Another instance of a contribution that had already started to lead an illustrious life of its own is the one by A. A. Long, on the influence of Socrates and his dialectic on Epictetus (403-26), published as ch. 3 in Long's Epictetus, a Stoic and Socratic Guide to Life (Oxford: Clarendon Press, 2002). The break-through of this work is its focus on the importance for Epictetus of Socrates' mode of interacting with his interlocutors (as rendered mostly, but not exclusively, by Plato).

The collection is too large to do full justice to its riches (see also the list at the end of this review). The book opens with two preliminary contributions that are very helpful: one, by Gourinat, does not focus only on our main sources for Stoic material, but explains also (and this is less often discussed) the history of Stoicism's transmission; the other, by Dorandi, brings together an overview of the papyrological material pertaining to Stoicism. Both of these contributions should become standard works of reference.

If we turn to Part I now, on Logic, Poetics, and Theory of Knowledge, A. Brancacci opens with an assessment of Antisthenes' influence on Stoic logic, particularly concerning the epistemological status of Ideas as mere concepts, and the theory of definition. In connection with the first theme, Brancacci also establishes a tradition linking the Stoics with Antisthenes and the school of Eretria (as well as a Theopompus of Chios), rather than the Megarians (Stilpon), as Rist had previously suggested.

D. Sedley performs a surgical operation on Zeno's tripartite account of the kataleptic impression, so crucial to Stoic epistemology, by drawing primarily on a distinction between a causal sense and a 'representative' sense of the preposition apo, a distinction that then could also leave room for non-sensory kataleptic impressions.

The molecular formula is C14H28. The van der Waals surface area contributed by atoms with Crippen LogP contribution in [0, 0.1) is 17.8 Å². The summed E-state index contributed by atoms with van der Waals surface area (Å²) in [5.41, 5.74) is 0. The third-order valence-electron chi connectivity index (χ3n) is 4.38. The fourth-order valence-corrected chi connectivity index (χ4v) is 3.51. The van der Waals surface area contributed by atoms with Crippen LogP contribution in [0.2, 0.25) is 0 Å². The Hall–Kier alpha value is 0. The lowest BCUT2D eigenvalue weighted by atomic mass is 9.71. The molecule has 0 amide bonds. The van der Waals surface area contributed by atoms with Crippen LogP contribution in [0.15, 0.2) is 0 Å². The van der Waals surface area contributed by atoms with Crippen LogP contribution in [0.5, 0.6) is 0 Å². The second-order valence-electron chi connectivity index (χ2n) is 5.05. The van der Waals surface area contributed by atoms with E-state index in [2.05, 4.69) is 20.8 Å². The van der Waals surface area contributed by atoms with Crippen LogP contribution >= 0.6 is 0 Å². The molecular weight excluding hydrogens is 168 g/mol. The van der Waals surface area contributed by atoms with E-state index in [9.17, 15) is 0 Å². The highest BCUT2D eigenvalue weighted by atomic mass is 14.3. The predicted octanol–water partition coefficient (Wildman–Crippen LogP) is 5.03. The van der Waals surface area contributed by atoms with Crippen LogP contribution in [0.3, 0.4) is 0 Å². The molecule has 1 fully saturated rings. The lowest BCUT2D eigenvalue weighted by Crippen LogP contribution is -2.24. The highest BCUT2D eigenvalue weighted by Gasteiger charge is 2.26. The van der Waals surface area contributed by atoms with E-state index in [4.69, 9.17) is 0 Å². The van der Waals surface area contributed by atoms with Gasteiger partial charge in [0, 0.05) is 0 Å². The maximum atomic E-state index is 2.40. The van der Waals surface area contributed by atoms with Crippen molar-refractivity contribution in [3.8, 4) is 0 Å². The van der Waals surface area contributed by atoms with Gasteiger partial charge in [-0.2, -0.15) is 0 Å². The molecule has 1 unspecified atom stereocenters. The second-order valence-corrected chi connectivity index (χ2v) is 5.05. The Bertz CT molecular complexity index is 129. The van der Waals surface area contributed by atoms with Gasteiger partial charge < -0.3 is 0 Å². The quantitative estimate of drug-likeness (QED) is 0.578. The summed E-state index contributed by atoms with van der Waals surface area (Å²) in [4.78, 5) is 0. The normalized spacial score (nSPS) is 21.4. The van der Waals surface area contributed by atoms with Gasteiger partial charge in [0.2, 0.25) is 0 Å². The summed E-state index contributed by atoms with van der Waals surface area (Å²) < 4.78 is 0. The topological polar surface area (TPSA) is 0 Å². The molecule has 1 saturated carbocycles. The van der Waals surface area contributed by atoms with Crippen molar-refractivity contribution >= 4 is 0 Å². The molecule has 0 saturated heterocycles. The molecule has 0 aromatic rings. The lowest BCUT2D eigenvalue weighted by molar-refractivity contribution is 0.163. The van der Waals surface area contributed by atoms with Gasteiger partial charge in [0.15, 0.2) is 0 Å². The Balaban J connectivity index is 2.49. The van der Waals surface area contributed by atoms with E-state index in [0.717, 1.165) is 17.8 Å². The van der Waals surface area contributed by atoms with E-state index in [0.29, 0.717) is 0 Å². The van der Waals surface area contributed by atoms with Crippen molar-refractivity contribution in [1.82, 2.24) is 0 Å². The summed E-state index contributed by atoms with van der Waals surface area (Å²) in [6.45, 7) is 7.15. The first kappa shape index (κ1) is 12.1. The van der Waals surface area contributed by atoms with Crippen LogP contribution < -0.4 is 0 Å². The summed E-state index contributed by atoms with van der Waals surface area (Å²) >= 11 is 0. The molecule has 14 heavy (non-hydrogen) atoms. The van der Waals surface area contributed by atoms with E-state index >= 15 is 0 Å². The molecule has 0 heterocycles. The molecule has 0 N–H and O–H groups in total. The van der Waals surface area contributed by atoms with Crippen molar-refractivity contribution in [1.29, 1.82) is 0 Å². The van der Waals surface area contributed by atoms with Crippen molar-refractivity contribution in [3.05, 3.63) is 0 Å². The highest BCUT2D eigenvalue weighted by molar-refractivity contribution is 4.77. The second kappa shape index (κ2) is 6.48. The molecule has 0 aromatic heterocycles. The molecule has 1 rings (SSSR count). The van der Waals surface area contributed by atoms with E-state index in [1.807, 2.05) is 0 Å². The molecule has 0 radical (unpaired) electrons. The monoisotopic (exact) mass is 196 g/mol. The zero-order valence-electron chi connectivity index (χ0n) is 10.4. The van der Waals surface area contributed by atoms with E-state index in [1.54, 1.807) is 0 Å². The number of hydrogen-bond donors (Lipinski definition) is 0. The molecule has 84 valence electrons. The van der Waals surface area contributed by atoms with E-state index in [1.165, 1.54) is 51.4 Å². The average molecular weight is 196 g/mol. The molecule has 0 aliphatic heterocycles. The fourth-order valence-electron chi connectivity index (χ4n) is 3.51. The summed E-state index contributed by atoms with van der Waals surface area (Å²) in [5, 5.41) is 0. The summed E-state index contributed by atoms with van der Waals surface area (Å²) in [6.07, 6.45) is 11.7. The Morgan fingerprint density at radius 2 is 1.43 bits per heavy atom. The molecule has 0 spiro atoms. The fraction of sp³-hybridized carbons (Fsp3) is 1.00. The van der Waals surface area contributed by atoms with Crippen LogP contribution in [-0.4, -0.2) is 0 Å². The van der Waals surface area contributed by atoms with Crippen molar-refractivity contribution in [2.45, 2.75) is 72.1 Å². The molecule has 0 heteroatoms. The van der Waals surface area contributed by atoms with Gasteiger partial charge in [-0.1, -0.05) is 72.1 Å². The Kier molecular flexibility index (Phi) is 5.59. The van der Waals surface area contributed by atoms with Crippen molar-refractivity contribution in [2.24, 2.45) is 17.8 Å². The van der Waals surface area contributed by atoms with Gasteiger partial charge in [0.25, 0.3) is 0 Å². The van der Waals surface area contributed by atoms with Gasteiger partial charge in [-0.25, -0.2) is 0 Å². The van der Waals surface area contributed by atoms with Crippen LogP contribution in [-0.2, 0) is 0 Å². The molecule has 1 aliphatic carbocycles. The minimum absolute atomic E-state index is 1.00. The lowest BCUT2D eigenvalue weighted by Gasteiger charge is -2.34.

R. Goulet revisits the Stoics' so-called allegorical interpretation of Homer (challenged recently by Steinmetz and Long), in a contribution that is particularly helpful because of the many subtle distinctions it introduces in the discourse about allegory (even if one ultimately disagrees with Goulet's own stance on allegory, these crucial distinctions have been overlooked). A. M. Ioppolo makes a systematic case for identifying Philodemus' antagonist in the fifth book of his Peri poiêmatôn as the Stoic Ariston of Chios. S. Toulouse, in the final contribution of the first part, draws renewed attention to a passage from Plutarch's De animae procreatione in Timaeo on Posidonius' account of the composition of the World Soul (1023B-D; see now also the work by F. Ferrari, among others). In reinterpreting Seneca's Letter 88 (contra Merlan and Bréhier), Toulouse also affirms that the mathematical sciences for Posidonius had a subsidiary role in relation to philosophy, and to physics in particular.

Part II, on Physics, Nature and the Gods, opens with a contribution by M. Isnardi Parente on the Stoic notion of incorporeals, followed by L. Couloubaritsis' assessment of "henology" in Stoicism, which builds on his interpretation of Aristotle, and hence reaffirms the importance of Aristotelianism for Stoicism (with Hahm, but contra Sandbach and others), under the assumption that the importance of henology is not limited to later Platonism. M. Frede's contribution on theology, with an emphasis on the Stoic principles of god and matter, has already been mentioned above.